Date: Tue, 28 Apr 1998 19:17:05 -0400 From: Art Steinmetz <asteinm at pipeline.com> Subject: RE: Sabco RIMS I like mine quite a bit, mainly because transfering liquids from vessel to vessel so easy more than for the RIMS process, per se. My only big complaint is that the single orifice jet burners aren't very efficient or adjustable when fitted for natural gas (as opposed to propane). Anything less than full blast and I get a sooty yellow flame. Also I don't have enough gas pressure to power more than one burner at a time at full blast. Throttling back during the boil is tough and temp boosts go more than 1deg. C. per minute for most mashes. Temp. control is a dream and the clear mash runoff works as advertised. I can't verify that RIMS beer is more malty since I don't have a standard for comparison. - -- Art asteinm at pipeline.com Return to table of contents
Date: Wed, 29 Apr 1998 14:05:39 -0400 From: Art Steinmetz <asteinm at pipeline.com> Subject: Barley Trade War EU says U.S. barley row blown out of proportion BRUSSELS, April 29 (Reuters) - The European Commission on Wednesday dismissed a furore in the United States over a recent EU barley sale as being ``out of proportion.'' The European Union executive said the sale of 30,000 tonnes of Finnish barley, carrying a $50 per tonne EU subsidy, to California was above board and met international obligations. U.S. barley growers have campaigned to stop the sale which, they claim, has undermined local markets. - -- Art asteinm at pipeline.com Return to table of contents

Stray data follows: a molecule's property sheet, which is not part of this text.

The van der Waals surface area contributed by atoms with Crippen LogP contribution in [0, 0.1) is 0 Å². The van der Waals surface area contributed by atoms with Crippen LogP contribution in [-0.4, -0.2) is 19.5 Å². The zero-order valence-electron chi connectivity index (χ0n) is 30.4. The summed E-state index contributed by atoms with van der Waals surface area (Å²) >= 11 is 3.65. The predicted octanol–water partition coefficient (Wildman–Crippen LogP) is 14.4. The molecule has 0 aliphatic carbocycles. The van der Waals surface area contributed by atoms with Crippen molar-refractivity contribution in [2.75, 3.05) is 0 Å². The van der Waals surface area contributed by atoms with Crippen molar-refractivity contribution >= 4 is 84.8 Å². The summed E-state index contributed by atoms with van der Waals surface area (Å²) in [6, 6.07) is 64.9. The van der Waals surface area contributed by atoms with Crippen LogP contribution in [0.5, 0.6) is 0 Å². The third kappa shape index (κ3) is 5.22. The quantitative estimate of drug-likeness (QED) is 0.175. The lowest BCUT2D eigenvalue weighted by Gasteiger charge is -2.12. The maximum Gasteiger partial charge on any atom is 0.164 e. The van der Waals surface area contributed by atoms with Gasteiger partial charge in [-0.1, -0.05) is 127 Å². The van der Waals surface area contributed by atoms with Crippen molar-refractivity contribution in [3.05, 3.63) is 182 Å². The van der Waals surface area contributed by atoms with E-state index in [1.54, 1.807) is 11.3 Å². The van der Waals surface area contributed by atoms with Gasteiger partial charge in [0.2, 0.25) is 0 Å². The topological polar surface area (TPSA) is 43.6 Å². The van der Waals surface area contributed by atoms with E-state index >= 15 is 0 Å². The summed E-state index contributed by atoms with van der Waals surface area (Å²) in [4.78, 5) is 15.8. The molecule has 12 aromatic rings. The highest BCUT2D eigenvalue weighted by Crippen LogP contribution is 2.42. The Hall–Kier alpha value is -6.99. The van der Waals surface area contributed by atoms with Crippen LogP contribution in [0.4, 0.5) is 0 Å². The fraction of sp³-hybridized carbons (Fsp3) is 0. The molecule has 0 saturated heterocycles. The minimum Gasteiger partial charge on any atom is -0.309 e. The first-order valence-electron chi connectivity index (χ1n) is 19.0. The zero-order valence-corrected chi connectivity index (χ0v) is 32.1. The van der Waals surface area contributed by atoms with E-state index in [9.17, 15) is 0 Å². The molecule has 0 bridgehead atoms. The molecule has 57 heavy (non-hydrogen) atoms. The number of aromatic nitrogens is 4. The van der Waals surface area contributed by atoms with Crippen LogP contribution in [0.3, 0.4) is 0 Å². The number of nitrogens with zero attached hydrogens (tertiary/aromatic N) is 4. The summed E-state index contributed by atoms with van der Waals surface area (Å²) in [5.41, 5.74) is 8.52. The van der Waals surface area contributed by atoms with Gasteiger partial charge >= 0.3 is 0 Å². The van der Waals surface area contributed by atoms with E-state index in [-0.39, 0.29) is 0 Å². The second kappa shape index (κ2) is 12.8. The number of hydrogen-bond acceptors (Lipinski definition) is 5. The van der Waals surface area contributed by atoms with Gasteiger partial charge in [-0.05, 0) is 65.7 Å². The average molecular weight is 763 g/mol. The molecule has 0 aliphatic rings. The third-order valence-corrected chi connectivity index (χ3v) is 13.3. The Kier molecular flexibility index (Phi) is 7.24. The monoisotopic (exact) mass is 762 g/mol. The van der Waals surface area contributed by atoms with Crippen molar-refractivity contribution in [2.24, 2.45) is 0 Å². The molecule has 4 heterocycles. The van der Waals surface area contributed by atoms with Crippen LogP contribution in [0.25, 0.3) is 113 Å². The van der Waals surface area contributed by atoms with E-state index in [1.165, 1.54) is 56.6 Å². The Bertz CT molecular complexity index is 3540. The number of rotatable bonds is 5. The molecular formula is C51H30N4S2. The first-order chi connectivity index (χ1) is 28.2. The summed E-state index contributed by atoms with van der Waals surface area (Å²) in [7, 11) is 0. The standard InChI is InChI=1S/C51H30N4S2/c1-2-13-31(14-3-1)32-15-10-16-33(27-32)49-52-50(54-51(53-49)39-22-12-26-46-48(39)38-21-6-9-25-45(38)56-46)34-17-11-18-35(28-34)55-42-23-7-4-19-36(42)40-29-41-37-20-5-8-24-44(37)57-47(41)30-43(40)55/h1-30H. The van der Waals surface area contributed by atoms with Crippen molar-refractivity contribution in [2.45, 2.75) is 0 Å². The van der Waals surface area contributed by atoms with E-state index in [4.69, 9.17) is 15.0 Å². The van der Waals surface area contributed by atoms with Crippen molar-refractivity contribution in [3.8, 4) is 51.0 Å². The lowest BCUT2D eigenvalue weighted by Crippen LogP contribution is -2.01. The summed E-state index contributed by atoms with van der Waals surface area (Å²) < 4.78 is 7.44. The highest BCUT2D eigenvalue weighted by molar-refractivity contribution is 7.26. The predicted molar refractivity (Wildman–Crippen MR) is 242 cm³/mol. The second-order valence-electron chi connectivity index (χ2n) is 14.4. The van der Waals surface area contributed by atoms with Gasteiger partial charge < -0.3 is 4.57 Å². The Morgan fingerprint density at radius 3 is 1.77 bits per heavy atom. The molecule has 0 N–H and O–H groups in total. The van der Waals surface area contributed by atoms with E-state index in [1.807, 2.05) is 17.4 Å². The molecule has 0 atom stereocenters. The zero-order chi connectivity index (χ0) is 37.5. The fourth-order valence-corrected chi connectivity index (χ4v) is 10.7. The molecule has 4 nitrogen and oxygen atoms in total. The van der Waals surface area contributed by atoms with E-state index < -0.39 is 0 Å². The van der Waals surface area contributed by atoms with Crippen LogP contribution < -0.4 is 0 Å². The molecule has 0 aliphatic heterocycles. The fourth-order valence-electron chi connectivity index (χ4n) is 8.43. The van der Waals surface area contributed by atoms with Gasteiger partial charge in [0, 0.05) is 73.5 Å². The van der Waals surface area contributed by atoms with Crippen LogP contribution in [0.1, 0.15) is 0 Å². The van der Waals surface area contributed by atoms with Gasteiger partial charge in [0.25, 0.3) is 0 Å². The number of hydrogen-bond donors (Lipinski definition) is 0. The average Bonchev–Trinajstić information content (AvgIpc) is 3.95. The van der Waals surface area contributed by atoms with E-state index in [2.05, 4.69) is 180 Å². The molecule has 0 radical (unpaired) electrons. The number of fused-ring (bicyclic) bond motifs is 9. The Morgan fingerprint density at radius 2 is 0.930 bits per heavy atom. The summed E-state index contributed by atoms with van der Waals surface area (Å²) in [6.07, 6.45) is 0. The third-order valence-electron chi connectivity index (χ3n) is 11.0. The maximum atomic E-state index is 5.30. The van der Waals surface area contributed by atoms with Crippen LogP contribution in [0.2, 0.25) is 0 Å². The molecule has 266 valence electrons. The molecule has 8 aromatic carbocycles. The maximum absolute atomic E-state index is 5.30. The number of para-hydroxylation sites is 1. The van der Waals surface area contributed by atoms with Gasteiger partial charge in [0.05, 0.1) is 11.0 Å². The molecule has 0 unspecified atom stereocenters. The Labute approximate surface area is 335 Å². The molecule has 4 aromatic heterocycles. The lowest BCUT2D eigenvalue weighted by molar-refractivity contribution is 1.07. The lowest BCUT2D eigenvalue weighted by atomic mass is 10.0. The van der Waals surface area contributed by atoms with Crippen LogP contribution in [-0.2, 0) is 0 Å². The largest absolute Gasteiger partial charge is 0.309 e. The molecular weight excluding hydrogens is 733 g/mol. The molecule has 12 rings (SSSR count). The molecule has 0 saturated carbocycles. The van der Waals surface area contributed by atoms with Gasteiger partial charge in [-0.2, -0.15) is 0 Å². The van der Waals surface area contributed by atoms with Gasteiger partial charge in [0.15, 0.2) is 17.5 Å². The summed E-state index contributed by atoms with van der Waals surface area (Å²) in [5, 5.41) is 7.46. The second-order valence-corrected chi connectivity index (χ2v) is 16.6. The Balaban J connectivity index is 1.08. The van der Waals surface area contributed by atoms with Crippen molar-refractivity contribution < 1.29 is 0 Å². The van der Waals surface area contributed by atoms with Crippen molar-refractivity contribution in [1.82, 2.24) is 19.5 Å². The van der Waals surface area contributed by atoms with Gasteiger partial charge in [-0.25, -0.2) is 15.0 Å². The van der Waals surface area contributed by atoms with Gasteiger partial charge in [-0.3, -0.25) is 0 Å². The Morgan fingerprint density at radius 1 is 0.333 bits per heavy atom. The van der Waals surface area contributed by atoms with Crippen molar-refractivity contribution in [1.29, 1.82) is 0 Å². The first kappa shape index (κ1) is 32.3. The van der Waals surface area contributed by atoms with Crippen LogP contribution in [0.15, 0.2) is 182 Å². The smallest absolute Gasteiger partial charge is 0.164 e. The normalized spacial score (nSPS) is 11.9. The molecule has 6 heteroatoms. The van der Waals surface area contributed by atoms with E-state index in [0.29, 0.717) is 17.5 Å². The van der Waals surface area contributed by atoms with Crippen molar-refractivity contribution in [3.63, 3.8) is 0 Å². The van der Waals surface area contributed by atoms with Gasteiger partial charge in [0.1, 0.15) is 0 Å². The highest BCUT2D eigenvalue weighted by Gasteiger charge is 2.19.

Date: Wed, 29 Apr 1998 12:32:59 -0700 From: "Bryan L. Gros" <gros at bigfoot.com> Subject: Stout When I first read Michael Lewis' Stout book, I had a similar reaction to Pat's. D. Burley wrote: >... Lewis used spider diagrams to locate >a "Stout Taste" in an attempt to define the style. The fact that >these were difficult to pin down makes his point that the >only *operative* definition of Stout at the beginning of his >taste experiments was that "Stout is a black beer that the >brewer defines as stout." Perhaps this statement is the >one which Pat is referring to and he missed Lewis' point. I don't think we missed the point, I think Lewis missed the point. I wasn't interested in looking at all the commercially available "stouts" and analyzing them. I was interested in the history of stouts, and I wanted Lewis to then condense that into a definition of stout. If he wanted to, he could then compare commercial stouts to his definition. I think he took the easy way out by looking at commercial beers and saying "gee, these are all different. I guess there is no common definition of a stout". He doesn't seem to have aimed his book at a home/craftbrewing audience, and this idea is echoed by the fact that he had to get someone else to write the actual brewing section. Makes me wonder if the data analysis was an excercise given to his grad students.... That said, I did like the analysis part and the brewery surveys were interesting. But taken in the context of the whole series, this book stands out as seeming to have different goals and a different audience. My two cents. - Bryan Bryan Gros gros at bigfoot.com Oakland, CA Visit the new Draught Board homebrew website: http://www.valhallabrewing.com/~thor/dboard/index.htm Return to table of contents